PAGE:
Great players have a story to tell, but there's something Counter Strike, Rainbow Six: Siege, and Rocket League all have in common: They all have a story about the meteoric rise of a French player — the French Phenomenons.
Rainbow 6: Stéphane “Shaiiko” Lebleu
One of the key players in the entire history of competitive Rainbow Six: Siege has one of the most astonishing stories in the scene. To understand it fully, we need to go back to 2017, after the Six Invitational, the first world tournament that marked the end of Year 1. A new season began following the competition, featuring three Pro League tournaments (Seasons 4, 5, and 6), concluding with the Six Invitational.
Before delving into the story of Shaiiko, we need to understand the other side of the narrative. In season 6, the PENTA organization would continue to thrive alongside its star player Niclas "Pengu" Mouritzen, going on to win two more Pro League tournaments in Katowice (Season 4) and Frankfurt (Season 5). The organization entered the third edition of Pro League in the year with great confidence and were expected to secure the title again. But what about Shaiiko?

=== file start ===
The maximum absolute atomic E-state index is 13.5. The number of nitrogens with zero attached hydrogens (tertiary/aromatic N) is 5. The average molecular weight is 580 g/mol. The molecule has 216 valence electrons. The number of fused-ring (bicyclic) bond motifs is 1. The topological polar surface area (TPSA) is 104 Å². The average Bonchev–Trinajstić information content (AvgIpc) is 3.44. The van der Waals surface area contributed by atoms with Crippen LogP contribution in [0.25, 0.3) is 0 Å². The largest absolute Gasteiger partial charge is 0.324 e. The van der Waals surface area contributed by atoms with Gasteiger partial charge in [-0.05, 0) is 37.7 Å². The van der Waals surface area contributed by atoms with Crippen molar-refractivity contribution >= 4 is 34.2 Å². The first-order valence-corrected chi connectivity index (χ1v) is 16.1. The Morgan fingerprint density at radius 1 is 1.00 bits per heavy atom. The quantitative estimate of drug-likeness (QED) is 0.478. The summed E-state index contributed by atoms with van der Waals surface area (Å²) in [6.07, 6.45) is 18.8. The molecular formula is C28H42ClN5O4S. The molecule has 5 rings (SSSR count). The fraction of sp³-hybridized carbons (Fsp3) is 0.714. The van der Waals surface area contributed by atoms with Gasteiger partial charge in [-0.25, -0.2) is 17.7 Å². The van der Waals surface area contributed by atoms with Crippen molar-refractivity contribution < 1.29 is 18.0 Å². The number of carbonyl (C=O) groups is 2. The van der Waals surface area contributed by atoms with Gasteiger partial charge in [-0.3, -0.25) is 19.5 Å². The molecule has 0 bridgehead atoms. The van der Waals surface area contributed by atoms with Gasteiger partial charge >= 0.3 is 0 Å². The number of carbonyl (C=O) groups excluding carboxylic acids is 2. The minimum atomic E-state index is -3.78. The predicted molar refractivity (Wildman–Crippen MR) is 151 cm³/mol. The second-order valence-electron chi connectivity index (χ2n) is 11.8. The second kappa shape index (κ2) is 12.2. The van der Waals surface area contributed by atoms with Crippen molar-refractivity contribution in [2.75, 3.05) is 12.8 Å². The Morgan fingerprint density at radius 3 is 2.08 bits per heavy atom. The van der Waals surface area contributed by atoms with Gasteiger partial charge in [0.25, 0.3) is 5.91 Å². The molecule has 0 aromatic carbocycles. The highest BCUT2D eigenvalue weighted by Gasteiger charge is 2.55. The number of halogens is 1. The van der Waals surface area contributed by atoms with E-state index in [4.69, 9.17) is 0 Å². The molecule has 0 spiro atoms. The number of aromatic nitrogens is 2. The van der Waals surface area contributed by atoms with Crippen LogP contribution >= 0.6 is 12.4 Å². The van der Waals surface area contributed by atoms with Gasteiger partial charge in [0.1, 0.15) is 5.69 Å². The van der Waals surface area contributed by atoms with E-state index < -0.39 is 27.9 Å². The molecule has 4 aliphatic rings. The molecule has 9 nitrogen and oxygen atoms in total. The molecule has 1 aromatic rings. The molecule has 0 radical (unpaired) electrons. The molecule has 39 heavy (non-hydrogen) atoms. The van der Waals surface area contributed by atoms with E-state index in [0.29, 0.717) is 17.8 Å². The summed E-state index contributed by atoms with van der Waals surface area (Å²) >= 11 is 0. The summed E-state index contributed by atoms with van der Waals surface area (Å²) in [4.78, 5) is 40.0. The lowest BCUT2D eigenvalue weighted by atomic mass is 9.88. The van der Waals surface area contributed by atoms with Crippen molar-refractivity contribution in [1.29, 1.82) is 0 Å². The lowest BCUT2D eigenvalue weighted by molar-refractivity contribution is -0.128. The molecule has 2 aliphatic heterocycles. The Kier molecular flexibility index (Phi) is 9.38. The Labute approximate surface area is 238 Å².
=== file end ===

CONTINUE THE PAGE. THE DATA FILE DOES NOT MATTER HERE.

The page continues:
The French player was yet to conquer the R6 world, having only participated in minor tournaments like qualifiers, Coupe de France 2017, and Gamers Assembly 2017. Until he was invited to join BeGenius, where he competed in Challengers League Season 5 - 2017, where the two top teams would get the chance to face the bottom two Pro League teams, contending for a spot in the main regional competition. While we lack statistical records from that time, we know BeGenius secured their Pro League spot almost flawlessly— winning 5 Bo3 matches (across both Challenger and Relegations) and losing only one map.